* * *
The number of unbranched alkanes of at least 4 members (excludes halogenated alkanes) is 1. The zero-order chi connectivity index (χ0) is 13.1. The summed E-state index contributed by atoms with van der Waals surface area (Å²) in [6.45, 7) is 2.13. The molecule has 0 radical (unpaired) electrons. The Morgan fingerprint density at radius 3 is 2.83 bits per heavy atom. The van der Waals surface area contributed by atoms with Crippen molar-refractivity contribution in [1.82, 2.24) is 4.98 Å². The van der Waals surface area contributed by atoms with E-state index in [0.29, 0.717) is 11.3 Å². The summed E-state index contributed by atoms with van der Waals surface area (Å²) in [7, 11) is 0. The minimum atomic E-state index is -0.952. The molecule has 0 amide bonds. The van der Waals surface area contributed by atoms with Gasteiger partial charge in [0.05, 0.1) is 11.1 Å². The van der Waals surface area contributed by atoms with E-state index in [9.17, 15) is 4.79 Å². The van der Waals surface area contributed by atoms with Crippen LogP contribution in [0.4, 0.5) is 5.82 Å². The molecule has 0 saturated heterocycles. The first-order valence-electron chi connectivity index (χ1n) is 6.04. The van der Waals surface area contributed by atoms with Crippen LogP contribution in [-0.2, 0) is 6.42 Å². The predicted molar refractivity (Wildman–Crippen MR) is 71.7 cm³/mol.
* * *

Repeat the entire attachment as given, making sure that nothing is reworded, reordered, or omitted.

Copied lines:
The number of unbranched alkanes of at least 4 members (excludes halogenated alkanes) is 1. The zero-order chi connectivity index (χ0) is 13.1. The summed E-state index contributed by atoms with van der Waals surface area (Å²) in [6.45, 7) is 2.13. The molecule has 0 radical (unpaired) electrons. The Morgan fingerprint density at radius 3 is 2.83 bits per heavy atom. The van der Waals surface area contributed by atoms with Crippen molar-refractivity contribution in [1.82, 2.24) is 4.98 Å². The van der Waals surface area contributed by atoms with E-state index in [0.29, 0.717) is 11.3 Å². The summed E-state index contributed by atoms with van der Waals surface area (Å²) in [7, 11) is 0. The minimum atomic E-state index is -0.952. The molecule has 0 amide bonds. The van der Waals surface area contributed by atoms with Gasteiger partial charge in [0.05, 0.1) is 11.1 Å². The van der Waals surface area contributed by atoms with E-state index in [9.17, 15) is 4.79 Å². The van der Waals surface area contributed by atoms with Crippen LogP contribution in [0.4, 0.5) is 5.82 Å². The molecule has 0 saturated heterocycles. The first-order valence-electron chi connectivity index (χ1n) is 6.04. The van der Waals surface area contributed by atoms with Crippen LogP contribution in [-0.2, 0) is 6.42 Å². The predicted molar refractivity (Wildman–Crippen MR) is 71.7 cm³/mol.